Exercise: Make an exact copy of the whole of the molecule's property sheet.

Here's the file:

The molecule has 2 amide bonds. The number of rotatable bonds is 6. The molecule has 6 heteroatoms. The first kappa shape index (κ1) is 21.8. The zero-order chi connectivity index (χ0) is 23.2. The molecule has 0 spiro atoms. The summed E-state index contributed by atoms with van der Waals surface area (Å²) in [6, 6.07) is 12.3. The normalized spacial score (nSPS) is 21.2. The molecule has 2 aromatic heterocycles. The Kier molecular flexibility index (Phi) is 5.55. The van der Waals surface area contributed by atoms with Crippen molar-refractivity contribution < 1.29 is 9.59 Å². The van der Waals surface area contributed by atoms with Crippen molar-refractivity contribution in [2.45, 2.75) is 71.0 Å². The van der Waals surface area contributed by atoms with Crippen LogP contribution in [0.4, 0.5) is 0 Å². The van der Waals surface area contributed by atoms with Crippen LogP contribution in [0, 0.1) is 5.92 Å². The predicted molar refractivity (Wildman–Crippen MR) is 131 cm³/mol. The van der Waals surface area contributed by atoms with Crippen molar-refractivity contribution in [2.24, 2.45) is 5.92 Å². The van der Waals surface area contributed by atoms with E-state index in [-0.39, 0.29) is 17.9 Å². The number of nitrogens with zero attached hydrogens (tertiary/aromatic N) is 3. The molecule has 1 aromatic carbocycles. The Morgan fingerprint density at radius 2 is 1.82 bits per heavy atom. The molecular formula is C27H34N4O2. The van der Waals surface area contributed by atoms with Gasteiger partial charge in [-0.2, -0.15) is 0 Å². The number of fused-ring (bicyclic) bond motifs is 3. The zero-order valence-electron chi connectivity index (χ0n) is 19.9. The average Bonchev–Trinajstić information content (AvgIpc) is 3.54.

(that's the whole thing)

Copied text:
The molecule has 2 amide bonds. The number of rotatable bonds is 6. The molecule has 6 heteroatoms. The first kappa shape index (κ1) is 21.8. The zero-order chi connectivity index (χ0) is 23.2. The molecule has 0 spiro atoms. The summed E-state index contributed by atoms with van der Waals surface area (Å²) in [6, 6.07) is 12.3. The normalized spacial score (nSPS) is 21.2. The molecule has 2 aromatic heterocycles. The Kier molecular flexibility index (Phi) is 5.55. The van der Waals surface area contributed by atoms with Crippen molar-refractivity contribution < 1.29 is 9.59 Å². The van der Waals surface area contributed by atoms with Crippen molar-refractivity contribution in [2.45, 2.75) is 71.0 Å². The van der Waals surface area contributed by atoms with Crippen LogP contribution in [0.4, 0.5) is 0 Å². The van der Waals surface area contributed by atoms with Crippen LogP contribution in [0, 0.1) is 5.92 Å². The predicted molar refractivity (Wildman–Crippen MR) is 131 cm³/mol. The van der Waals surface area contributed by atoms with Crippen molar-refractivity contribution in [2.24, 2.45) is 5.92 Å². The van der Waals surface area contributed by atoms with E-state index in [-0.39, 0.29) is 17.9 Å². The number of nitrogens with zero attached hydrogens (tertiary/aromatic N) is 3. The molecule has 1 aromatic carbocycles. The Morgan fingerprint density at radius 2 is 1.82 bits per heavy atom. The molecular formula is C27H34N4O2. The van der Waals surface area contributed by atoms with Gasteiger partial charge in [-0.2, -0.15) is 0 Å². The number of fused-ring (bicyclic) bond motifs is 3. The zero-order valence-electron chi connectivity index (χ0n) is 19.9. The average Bonchev–Trinajstić information content (AvgIpc) is 3.54.